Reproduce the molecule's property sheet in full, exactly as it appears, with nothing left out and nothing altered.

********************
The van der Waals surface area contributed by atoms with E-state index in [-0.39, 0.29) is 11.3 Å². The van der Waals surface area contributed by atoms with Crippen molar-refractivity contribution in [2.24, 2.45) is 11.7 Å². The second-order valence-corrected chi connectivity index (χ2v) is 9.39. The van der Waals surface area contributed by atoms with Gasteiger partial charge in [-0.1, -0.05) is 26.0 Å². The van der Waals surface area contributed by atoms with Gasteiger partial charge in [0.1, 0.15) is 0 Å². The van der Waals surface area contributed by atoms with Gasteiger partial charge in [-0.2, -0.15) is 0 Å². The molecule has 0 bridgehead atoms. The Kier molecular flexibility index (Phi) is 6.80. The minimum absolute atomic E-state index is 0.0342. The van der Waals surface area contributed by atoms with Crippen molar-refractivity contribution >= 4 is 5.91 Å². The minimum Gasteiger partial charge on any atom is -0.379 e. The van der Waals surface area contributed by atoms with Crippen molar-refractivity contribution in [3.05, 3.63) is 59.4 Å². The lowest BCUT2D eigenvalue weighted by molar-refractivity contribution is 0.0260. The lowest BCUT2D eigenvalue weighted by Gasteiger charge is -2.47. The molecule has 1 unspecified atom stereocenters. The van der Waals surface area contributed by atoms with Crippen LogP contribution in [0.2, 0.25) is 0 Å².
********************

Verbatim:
The van der Waals surface area contributed by atoms with E-state index in [-0.39, 0.29) is 11.3 Å². The van der Waals surface area contributed by atoms with Crippen molar-refractivity contribution in [2.24, 2.45) is 11.7 Å². The second-order valence-corrected chi connectivity index (χ2v) is 9.39. The van der Waals surface area contributed by atoms with Gasteiger partial charge in [-0.1, -0.05) is 26.0 Å². The van der Waals surface area contributed by atoms with Gasteiger partial charge in [0.1, 0.15) is 0 Å². The van der Waals surface area contributed by atoms with Gasteiger partial charge in [-0.2, -0.15) is 0 Å². The molecule has 0 bridgehead atoms. The Kier molecular flexibility index (Phi) is 6.80. The minimum absolute atomic E-state index is 0.0342. The van der Waals surface area contributed by atoms with Crippen molar-refractivity contribution >= 4 is 5.91 Å². The minimum Gasteiger partial charge on any atom is -0.379 e. The van der Waals surface area contributed by atoms with Crippen molar-refractivity contribution in [3.05, 3.63) is 59.4 Å². The lowest BCUT2D eigenvalue weighted by molar-refractivity contribution is 0.0260. The lowest BCUT2D eigenvalue weighted by Gasteiger charge is -2.47. The molecule has 1 unspecified atom stereocenters. The van der Waals surface area contributed by atoms with Crippen LogP contribution in [0.2, 0.25) is 0 Å².